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COVID-19 Vaccines Could Become Mandatory and What History Tells Us About Outbreaks

will states require a covid-19 vaccination The promise of a COVID-19 vaccine is on the horizon from multiple pharmaceutical companies. However, many people are questioning whether getting vaccinated will be mandatory.   

This could certainly happen. Schmidt Kramer Partner Scott Cooper shared his thoughts in an interview with FOX 43. He says that historically, states have had the power to mandate vaccinations with certain exceptions due to a 115-year-old U.S. Supreme Court case concerning an outbreak of smallpox.

In Jacobson v. Massachusetts, 197 U.S. 11 (1905), state law allowed cities to require residents to be vaccinated against the smallpox or otherwise face a fine. "The U.S. Supreme Court said if there is a health or safety emergency of substantial nature, the state and its police powers can require vaccinations," Cooper said.

Although most private employers will not be able to require their employees to get vaccinated, health care establishments, such as nursing homes, could require residents to get a COVID-19 vaccine or face removal from the facility. Even so, a vaccine mandate will likely not happen anytime in the near future.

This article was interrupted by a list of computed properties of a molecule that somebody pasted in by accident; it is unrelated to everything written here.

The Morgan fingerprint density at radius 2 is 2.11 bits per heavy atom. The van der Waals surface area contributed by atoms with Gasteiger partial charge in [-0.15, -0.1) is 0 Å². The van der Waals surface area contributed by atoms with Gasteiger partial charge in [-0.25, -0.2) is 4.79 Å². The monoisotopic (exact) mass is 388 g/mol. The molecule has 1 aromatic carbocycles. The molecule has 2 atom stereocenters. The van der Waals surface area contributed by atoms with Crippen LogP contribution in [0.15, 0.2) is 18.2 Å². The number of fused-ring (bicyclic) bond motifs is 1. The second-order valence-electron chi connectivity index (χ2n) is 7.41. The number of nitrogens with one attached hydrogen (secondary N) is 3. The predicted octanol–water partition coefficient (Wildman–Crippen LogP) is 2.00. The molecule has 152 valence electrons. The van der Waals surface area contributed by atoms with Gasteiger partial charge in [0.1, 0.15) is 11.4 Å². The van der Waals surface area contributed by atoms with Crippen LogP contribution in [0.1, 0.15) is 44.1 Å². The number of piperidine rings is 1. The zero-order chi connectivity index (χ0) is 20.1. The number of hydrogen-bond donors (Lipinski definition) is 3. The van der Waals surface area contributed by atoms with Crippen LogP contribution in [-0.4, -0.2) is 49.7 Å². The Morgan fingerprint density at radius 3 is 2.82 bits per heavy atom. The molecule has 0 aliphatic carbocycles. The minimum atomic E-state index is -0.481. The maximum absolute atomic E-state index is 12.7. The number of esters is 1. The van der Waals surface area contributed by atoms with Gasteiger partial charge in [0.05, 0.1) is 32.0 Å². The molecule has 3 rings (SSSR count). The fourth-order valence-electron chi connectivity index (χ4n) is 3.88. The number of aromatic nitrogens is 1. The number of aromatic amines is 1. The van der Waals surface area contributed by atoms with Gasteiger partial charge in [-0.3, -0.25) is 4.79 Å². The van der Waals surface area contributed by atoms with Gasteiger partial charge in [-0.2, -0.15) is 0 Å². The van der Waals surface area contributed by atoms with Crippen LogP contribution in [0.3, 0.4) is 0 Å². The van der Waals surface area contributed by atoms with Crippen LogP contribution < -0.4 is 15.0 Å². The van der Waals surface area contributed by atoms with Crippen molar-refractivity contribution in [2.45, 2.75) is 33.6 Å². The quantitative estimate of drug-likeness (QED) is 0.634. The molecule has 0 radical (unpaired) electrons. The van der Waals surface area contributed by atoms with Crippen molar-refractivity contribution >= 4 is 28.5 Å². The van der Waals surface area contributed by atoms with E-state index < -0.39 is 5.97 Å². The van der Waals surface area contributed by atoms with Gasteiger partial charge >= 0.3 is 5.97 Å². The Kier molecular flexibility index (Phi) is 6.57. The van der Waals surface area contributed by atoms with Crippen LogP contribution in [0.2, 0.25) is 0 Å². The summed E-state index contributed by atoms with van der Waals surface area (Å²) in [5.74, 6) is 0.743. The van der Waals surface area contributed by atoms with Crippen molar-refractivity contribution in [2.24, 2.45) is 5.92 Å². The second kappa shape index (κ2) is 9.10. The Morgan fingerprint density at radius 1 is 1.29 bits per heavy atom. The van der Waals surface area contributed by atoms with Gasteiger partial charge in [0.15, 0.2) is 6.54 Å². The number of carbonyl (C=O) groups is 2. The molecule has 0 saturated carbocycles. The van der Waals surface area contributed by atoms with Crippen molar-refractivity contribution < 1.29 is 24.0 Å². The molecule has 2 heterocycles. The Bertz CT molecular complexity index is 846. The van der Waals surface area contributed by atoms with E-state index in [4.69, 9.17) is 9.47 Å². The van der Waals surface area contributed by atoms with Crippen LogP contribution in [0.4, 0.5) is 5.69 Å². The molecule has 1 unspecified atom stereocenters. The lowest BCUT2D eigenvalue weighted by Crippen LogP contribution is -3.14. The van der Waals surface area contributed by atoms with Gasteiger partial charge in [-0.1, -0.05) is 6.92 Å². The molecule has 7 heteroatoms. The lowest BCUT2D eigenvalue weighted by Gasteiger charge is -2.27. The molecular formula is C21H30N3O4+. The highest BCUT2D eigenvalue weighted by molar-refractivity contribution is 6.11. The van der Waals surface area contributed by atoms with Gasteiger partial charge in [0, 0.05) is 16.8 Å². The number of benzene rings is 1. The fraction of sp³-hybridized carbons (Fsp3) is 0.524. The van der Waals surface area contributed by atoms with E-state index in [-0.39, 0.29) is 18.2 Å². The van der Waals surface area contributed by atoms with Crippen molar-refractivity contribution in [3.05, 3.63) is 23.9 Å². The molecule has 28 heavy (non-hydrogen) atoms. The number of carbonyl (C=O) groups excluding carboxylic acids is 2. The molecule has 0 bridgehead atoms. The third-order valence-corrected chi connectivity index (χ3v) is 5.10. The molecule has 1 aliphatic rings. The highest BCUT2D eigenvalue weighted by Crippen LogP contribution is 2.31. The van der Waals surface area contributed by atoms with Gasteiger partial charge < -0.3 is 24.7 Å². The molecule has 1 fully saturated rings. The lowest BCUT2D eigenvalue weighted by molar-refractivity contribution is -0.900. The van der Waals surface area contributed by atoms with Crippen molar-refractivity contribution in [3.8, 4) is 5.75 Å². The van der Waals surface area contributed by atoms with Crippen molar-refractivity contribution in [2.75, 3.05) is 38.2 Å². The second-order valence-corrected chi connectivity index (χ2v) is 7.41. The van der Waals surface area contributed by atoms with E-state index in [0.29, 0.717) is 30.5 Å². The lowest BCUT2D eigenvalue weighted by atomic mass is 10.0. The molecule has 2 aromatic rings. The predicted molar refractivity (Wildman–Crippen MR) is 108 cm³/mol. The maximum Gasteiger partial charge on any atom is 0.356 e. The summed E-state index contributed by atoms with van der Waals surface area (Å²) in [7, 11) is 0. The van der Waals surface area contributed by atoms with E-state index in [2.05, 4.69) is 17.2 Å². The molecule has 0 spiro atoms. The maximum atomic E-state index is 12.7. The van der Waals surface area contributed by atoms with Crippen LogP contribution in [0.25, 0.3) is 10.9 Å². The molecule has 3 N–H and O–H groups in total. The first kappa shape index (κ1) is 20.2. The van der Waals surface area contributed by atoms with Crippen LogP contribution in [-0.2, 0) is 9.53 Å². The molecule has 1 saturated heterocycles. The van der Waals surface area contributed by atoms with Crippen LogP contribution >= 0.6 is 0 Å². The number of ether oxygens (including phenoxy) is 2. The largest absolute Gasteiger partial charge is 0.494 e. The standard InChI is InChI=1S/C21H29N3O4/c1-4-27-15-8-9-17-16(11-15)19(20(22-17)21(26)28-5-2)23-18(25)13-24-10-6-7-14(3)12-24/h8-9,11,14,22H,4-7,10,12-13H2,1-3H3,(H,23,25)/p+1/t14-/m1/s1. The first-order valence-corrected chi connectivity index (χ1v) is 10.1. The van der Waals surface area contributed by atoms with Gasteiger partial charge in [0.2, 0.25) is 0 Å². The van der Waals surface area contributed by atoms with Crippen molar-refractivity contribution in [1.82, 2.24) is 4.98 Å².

Currently, many states are getting ready for distribution, and each one has had to submit a COVID-19 vaccination plan with the U.S. Centers for Disease Control and Prevention (CDC).

There have been few details regarding Pennsylvania’s vaccination plan from Governor Tom Wolf and his administration. The Department of Health is expecting limited doses in the initial phase of its vaccination program. The focus will be on making sure that health care workers, first responders, critical workers and those with high-risk conditions are the first to receive a COVID-19 vaccine.

The final number of vaccines distributed and which vaccine will receive FDA approval remain uncertain. The department will implement a plan based on the three-phased approach outlined by the CDC.

Phase 1 has already started and is geared towards hospitals, Federally Qualified Health Centers, County and Municipal Health Departments, and DOH State Health Centers. Phase 2 will expand its vaccine distribution to those involved in broader health care administration, and Phase 3 will focus on the populations not identified in the first two phases.